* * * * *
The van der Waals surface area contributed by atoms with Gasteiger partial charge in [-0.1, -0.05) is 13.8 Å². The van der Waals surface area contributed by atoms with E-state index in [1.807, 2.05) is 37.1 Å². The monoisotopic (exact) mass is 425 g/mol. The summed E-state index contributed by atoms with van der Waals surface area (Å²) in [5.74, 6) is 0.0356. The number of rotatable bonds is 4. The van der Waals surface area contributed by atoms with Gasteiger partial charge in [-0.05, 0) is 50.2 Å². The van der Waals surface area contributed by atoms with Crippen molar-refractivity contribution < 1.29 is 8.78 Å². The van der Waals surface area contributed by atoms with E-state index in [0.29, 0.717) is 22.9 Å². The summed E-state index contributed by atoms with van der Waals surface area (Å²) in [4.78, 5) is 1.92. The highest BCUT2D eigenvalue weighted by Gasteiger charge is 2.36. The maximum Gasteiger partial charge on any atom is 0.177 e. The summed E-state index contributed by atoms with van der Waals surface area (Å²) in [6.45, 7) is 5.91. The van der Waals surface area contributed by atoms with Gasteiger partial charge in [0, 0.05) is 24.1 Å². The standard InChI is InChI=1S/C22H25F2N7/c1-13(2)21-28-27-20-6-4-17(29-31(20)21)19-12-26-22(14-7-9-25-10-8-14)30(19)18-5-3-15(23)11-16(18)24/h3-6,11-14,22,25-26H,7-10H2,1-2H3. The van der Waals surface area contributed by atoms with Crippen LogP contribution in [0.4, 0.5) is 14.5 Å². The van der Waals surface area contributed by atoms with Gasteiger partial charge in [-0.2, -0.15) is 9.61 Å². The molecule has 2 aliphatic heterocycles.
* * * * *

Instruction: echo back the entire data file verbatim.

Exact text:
The van der Waals surface area contributed by atoms with Gasteiger partial charge in [-0.1, -0.05) is 13.8 Å². The van der Waals surface area contributed by atoms with E-state index in [1.807, 2.05) is 37.1 Å². The monoisotopic (exact) mass is 425 g/mol. The summed E-state index contributed by atoms with van der Waals surface area (Å²) in [5.74, 6) is 0.0356. The number of rotatable bonds is 4. The van der Waals surface area contributed by atoms with Gasteiger partial charge in [-0.05, 0) is 50.2 Å². The van der Waals surface area contributed by atoms with Crippen molar-refractivity contribution < 1.29 is 8.78 Å². The van der Waals surface area contributed by atoms with E-state index in [0.29, 0.717) is 22.9 Å². The summed E-state index contributed by atoms with van der Waals surface area (Å²) in [4.78, 5) is 1.92. The highest BCUT2D eigenvalue weighted by Gasteiger charge is 2.36. The maximum Gasteiger partial charge on any atom is 0.177 e. The summed E-state index contributed by atoms with van der Waals surface area (Å²) in [6.45, 7) is 5.91. The van der Waals surface area contributed by atoms with Gasteiger partial charge in [0, 0.05) is 24.1 Å². The standard InChI is InChI=1S/C22H25F2N7/c1-13(2)21-28-27-20-6-4-17(29-31(20)21)19-12-26-22(14-7-9-25-10-8-14)30(19)18-5-3-15(23)11-16(18)24/h3-6,11-14,22,25-26H,7-10H2,1-2H3. The van der Waals surface area contributed by atoms with Crippen LogP contribution in [0.4, 0.5) is 14.5 Å². The van der Waals surface area contributed by atoms with Gasteiger partial charge in [-0.2, -0.15) is 9.61 Å². The molecule has 2 aliphatic heterocycles.